A SPECIAL DAY IN CAMBRIDGE

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Only 5 more sleeps and I can return to a pub. I’m still a BIT nervous about pub interiors, and reports from US Mark’s home state (not your fault, Mark) don’t help confidence.

But be assured they’ll be a report on Saturday, possibly at 9am (hint).

Mrs RM is putting our house up for sale this week, so expect reports from more potential retirement homes. I thought we’d agreed on Preston, but apparently not. I’m hoping my most recent NBSS scores at our Waterbeach local (4 and 4.5) will guarantee a quick sale.

So I’d better get a move on with clearing the junk.

But I’ll be keeping THIS programme.

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No Christian names, no away kit

You wouldn’t have known, but 22 December 1964 is the day I was born, which makes 22/12 my birthday. Every year.

My Dad no doubt saw the conclusion of a 2-1 City win before nipping over to the maternity unit on Mill Road to congratulate Mum on delivering a bouncing boy.

Cam City

The two Cambridge teams fought it out on equal terms through the ’60s, City always the posh city neighbours cocking a snoot at their scruffy Abbey youngsters.

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Solid black line indicates cask/keg split

In the late ’70s I’d cycle to the old City ground with my mate Kevin to be a ball boy (minimum wage) and buy far too many programmes from the Club Shop, only shifting my attention to big clubs when I started to drive.

One of the main advertisers back in ’64 was Chesterton Autos, where I started my accountancy training. They just added a zero on to the price in 1983.

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Cost more than your house back then

There’s a small ad that says “Greene Kings“, but Tolly was king back in ’64.

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I wasn’t aware that the giant City ground had a bar back in the ’70s, when attendances slipped from several thousand to a few hundred.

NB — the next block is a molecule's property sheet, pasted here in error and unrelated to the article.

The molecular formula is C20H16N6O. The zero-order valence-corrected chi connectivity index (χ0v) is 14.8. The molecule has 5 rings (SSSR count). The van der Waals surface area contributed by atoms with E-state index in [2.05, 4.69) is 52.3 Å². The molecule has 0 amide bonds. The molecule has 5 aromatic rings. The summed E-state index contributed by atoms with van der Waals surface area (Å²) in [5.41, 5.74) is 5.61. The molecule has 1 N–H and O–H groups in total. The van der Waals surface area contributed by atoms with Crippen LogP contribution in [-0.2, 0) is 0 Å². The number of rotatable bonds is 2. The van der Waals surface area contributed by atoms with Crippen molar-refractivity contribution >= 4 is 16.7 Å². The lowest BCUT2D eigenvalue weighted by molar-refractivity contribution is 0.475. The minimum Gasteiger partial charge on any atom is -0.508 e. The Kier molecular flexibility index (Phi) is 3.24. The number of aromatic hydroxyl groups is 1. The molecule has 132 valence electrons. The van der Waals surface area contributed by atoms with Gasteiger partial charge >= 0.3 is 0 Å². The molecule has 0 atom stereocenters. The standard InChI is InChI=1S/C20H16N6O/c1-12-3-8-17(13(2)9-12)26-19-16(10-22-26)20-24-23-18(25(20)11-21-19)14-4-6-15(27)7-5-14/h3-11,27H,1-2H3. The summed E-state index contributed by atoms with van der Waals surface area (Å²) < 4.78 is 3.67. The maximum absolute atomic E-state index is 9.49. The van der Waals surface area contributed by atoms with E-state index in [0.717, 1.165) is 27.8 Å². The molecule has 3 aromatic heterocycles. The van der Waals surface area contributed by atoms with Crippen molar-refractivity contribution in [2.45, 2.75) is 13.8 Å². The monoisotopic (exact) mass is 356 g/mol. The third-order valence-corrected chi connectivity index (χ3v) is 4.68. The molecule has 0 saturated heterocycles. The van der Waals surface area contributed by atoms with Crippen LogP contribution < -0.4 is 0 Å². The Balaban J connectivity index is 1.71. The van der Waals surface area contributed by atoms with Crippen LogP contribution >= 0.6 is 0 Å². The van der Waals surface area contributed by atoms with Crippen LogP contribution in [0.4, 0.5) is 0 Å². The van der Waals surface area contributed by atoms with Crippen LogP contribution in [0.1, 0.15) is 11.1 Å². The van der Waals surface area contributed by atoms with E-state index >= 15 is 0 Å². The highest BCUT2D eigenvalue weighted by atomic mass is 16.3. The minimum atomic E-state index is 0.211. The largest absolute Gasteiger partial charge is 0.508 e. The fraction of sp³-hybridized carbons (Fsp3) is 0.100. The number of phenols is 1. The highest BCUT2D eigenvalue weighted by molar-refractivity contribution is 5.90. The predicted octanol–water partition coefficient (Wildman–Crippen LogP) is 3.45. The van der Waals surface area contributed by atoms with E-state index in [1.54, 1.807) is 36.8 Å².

But I knew the Jolly Waterman well; my Dad used to deliver vegetables to the cheery Polish grocers next door. It’s changed, mostly for the better.

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No longer jolly as it’s discriminatory to non-jolly people
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It looked nothing like this in 1964. Or 2014, come to that

The City side got moved from the big ground to the small one at the back, and then kicked out of town entirely a few years back to provide offices and flats.

But the pubs remain, and the Portland still has the touch of a boozer on the right night.

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One of Greene King’s finest

If I HAD to spend one night in Cambridge, an evening on the Abbot, followed by a gig in the back room, would not be a hardship.

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Trad

But the Chinese takeaway would come from the Chung Hwa.

11 thoughts on “A SPECIAL DAY IN CAMBRIDGE

    1. Ha ha.

      If you do go to the pub on Saturday you’ll have it to yourself, Paul, based on polls I’m seeing among “drinkers” that say 80%+ won’t be going, probably until they’ve gone bust.

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      1. No, nothing to do with shift patterns but from before the industrial revolution and street lighting that changed traditional patterns of sleep.

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  1. The indoor numbers look pretty grim across all of the US. I know we all want to get back out, but most of our new hot spots have the phrase “crowded bar” associated with them. In Minneapolis we had two places shut down due to spreading occurring in them when they were crowded. These incidents also seem to occur in crowds milling around in front of busy bars. Hard to know where this will settle out.

    Liked by 2 people

  2. The people I know in the States say they’re a bit worried by the growing trends they’re seeing of people congregating in public locations not in accordance with social distancing, whether inside or outside. Many states still have increasing number of cases. I don’t think what happened there in Michigan is, or at least won’t be, the only such instance sadly

    Liked by 1 person

  3. Had a good chuckle at the idea of the pub name being “discriminatory to non-jolly people.”

    I do wonder what Tolly tasted like. Sounds like my kind of beer.

    I liked your phrase “would not be a hardship.” In these quarantined days, I reckon a night on the Abbot is regarded longingly, even by the crafties. 😉

    Liked by 1 person

      1. No, I don’t properly remember Tolly Cobbold beers that were mostly served by top pressure in the 1970s when they and Greene King owned most of the pubs in Cambridge.

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